Everyone in the new and social media universe has been predicting that sites like Twitter will be crashing later this morning when the Supreme Court decision on whether to uphold Obamacare or not comes out at about 10:00 am Eastern Daylight Time. So before the internet is broken, I wanted to share some of the thoughts I took away from last evening’s Conservatism On Tap discussion entitled “After Obamacare”. It was sponsored by the Intercollegiate Studies Institute and featured Kyle Duncan, General Counsel of The Becket Fund for Religious Liberty, and Professor Peter Lawler of Berry College.
As Mr. Duncan pointed out, the ultimate question before the Supreme Court is whether it is within the power of Congress under the Commerce Clause to mandate that people purchase health insurance: in other words, can Congress create commerce by forcing people to engage in it? The average legal expert tends to believe that one cannot do this, at least as far as the individual mandate is concerned, but then the question becomes whether the law is severable, i.e. can parts of the law still survive even if the individual mandate is removed. For example, if the individual mandate alone is ruled unconstitutional, does the HHS mandate remain in place, since that specific issue is not presently before the Supreme Court?
One of the analogies Mr. Duncan made last evening was particularly striking, whether one agrees with it or not. With respect to the HHS Mandate itself, one can make the argument that Obamacare is a mortgage on our Constitutional freedoms, and the HHS Mandate limiting religious freedom is the first installment payment which is coming due. Thus, if the Supreme Court does not strike down Obamacare in its entirety, then the Becket Fund and others plan to continue their lawsuits against the HHS Mandate, and that will be the next wave of cases generated by this law to be making their way up to the Supreme Court.
Professor Lawler pointed out that the Congress which passed Obamacare in the first place no longer exists. Thus, if for some reason it is overturned in whole or in part, this Administration – even if it survives in November – would not have the chance to try again, unless there was an entirely unanticipated Democratic electoral tidal wave that flooded into both the House and Senate. He also commented that now that some on the left have taken up the banner of crying judicial activism anticipating the overturn of Obamacare, they are going to have a problem. The only way to get the public on your side with a cry of judicial activism is when the public thinks that the courts have gone too far; since Obamacare is so widely unpopular, the strategy of attacking the Supreme Court probably will backfire in the face of anyone on the left who attempts it.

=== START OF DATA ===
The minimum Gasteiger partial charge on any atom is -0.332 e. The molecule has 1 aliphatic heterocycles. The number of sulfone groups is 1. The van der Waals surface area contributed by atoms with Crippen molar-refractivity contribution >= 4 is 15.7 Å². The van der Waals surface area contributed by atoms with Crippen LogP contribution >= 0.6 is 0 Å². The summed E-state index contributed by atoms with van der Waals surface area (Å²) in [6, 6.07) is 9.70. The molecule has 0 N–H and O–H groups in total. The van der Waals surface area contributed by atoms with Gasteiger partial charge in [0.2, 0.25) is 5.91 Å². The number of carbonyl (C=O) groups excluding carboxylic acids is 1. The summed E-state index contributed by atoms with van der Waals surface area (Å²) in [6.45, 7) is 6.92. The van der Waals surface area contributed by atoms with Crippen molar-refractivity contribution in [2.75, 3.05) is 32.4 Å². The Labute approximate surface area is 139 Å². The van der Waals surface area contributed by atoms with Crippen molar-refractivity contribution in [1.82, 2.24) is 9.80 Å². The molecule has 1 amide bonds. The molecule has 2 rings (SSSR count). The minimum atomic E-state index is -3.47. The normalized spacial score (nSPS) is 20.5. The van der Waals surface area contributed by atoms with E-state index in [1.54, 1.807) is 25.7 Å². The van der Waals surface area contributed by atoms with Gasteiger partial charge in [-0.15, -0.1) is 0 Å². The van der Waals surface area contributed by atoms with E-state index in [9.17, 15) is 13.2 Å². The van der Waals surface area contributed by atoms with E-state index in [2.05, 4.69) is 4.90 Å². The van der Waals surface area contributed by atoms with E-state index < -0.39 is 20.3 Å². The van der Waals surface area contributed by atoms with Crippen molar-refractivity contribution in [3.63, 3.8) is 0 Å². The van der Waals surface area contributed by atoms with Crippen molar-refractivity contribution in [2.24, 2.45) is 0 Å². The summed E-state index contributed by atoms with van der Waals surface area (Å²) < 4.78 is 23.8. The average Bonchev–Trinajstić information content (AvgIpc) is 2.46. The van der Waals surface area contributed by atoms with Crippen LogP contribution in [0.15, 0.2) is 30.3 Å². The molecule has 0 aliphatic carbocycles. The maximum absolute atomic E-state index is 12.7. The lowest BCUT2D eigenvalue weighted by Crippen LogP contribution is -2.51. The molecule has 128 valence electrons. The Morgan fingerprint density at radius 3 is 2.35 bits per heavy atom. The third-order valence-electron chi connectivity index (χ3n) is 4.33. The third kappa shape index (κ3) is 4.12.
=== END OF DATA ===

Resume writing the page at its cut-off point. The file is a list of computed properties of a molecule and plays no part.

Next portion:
The reality that everyone has to face is that employer-based healthcare programs are not really sustainable, Professor Lawler believes. Healthcare will eventually have to devolve either to the individual or the government, and policy wonks understand this but the general public does not. Ask your average GOP voter for example what he thinks of losing his employer-funded healthcare, and he panics.
Policy wonks have been exploring the changes that need to happen mostly with other policy wonks, rather than with the general public, and this needs to change because employer-provided healthcare cannot survive our demographics. When people are living longer, and having fewer children, the system falls apart. Unless people start taking up smoking and bad eating habits again and dying in their 50′s and 60′s, and having three or more children each, we cannot continue to have the system drawn up 30 or 40 or more years ago. When planning for the future, Americans are going to have to get used to the fact that there will be uncertainty, and Mitt Romney needs to be preparing people for this, rather than trying to cover up reality with an unworkable mess, which is what this Administration made, regardless of whether or not the law itself is unconstitutional.
With respect to the HHS Mandate, discussion centered around the notion that the religious employer exemption is an example of the government interfering and telling people how to arrange themselves so that they can qualify as religious “enough” to meet an arbitrary definition selected by this Administration. In fact, when coming up with the definition of what is a religious employer they simply chose the most restrictive possible, so that for example EWTN, the Catholic television and radio network, would not qualify as a religious employer because they do not solely broadcast their programming to Catholics. The same would hold true for Catholic hospitals, universities, and so on, unless their primary activities were proselytizing and the exclusive care of their members.
These are some interesting points, then, for us to consider as we await the Supreme Court’s decision today.
“The Great Wave off Kanagawa” by Katsushika Hokusai (c. 1826-1833)
Library of Congress, Washington